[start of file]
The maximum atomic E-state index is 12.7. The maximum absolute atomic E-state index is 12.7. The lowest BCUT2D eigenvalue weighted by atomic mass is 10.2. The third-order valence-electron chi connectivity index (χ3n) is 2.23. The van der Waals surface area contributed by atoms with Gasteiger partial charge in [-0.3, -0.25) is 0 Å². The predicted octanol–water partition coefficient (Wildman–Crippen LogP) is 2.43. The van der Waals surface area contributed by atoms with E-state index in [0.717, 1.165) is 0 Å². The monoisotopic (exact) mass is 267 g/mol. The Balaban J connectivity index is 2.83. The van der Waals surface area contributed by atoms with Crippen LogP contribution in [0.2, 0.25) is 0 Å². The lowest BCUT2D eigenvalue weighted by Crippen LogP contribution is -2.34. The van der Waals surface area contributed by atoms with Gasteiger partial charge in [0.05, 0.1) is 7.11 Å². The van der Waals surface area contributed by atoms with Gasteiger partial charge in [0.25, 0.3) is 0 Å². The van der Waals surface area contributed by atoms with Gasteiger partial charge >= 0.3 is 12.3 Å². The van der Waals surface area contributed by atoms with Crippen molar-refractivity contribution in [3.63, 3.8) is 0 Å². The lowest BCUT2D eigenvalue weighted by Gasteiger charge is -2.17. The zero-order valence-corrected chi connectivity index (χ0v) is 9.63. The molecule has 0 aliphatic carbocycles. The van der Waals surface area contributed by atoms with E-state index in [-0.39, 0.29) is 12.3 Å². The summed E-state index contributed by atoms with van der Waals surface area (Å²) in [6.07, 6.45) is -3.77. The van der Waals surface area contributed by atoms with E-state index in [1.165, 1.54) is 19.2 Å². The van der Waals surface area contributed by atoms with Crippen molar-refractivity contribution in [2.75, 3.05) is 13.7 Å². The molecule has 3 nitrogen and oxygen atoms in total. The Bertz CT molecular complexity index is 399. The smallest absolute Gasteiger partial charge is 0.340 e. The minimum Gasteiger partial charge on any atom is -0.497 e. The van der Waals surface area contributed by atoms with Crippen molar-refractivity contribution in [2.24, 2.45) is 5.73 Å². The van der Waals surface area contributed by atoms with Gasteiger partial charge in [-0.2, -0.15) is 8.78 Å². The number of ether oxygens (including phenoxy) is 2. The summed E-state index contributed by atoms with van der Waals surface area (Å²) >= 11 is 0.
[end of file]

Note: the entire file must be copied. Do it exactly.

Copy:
The maximum atomic E-state index is 12.7. The maximum absolute atomic E-state index is 12.7. The lowest BCUT2D eigenvalue weighted by atomic mass is 10.2. The third-order valence-electron chi connectivity index (χ3n) is 2.23. The van der Waals surface area contributed by atoms with Gasteiger partial charge in [-0.3, -0.25) is 0 Å². The predicted octanol–water partition coefficient (Wildman–Crippen LogP) is 2.43. The van der Waals surface area contributed by atoms with E-state index in [0.717, 1.165) is 0 Å². The monoisotopic (exact) mass is 267 g/mol. The Balaban J connectivity index is 2.83. The van der Waals surface area contributed by atoms with Crippen LogP contribution in [0.2, 0.25) is 0 Å². The lowest BCUT2D eigenvalue weighted by Crippen LogP contribution is -2.34. The van der Waals surface area contributed by atoms with Gasteiger partial charge in [0.05, 0.1) is 7.11 Å². The van der Waals surface area contributed by atoms with Gasteiger partial charge in [0.25, 0.3) is 0 Å². The van der Waals surface area contributed by atoms with Gasteiger partial charge >= 0.3 is 12.3 Å². The van der Waals surface area contributed by atoms with Crippen molar-refractivity contribution in [3.63, 3.8) is 0 Å². The lowest BCUT2D eigenvalue weighted by Gasteiger charge is -2.17. The zero-order valence-corrected chi connectivity index (χ0v) is 9.63. The molecule has 0 aliphatic carbocycles. The van der Waals surface area contributed by atoms with E-state index in [-0.39, 0.29) is 12.3 Å². The summed E-state index contributed by atoms with van der Waals surface area (Å²) in [6.07, 6.45) is -3.77. The van der Waals surface area contributed by atoms with E-state index in [1.165, 1.54) is 19.2 Å². The van der Waals surface area contributed by atoms with Crippen molar-refractivity contribution in [2.75, 3.05) is 13.7 Å². The molecule has 3 nitrogen and oxygen atoms in total. The Bertz CT molecular complexity index is 399. The smallest absolute Gasteiger partial charge is 0.340 e. The minimum Gasteiger partial charge on any atom is -0.497 e. The van der Waals surface area contributed by atoms with Crippen molar-refractivity contribution in [2.24, 2.45) is 5.73 Å². The van der Waals surface area contributed by atoms with Gasteiger partial charge in [-0.2, -0.15) is 8.78 Å². The number of ether oxygens (including phenoxy) is 2. The summed E-state index contributed by atoms with van der Waals surface area (Å²) >= 11 is 0.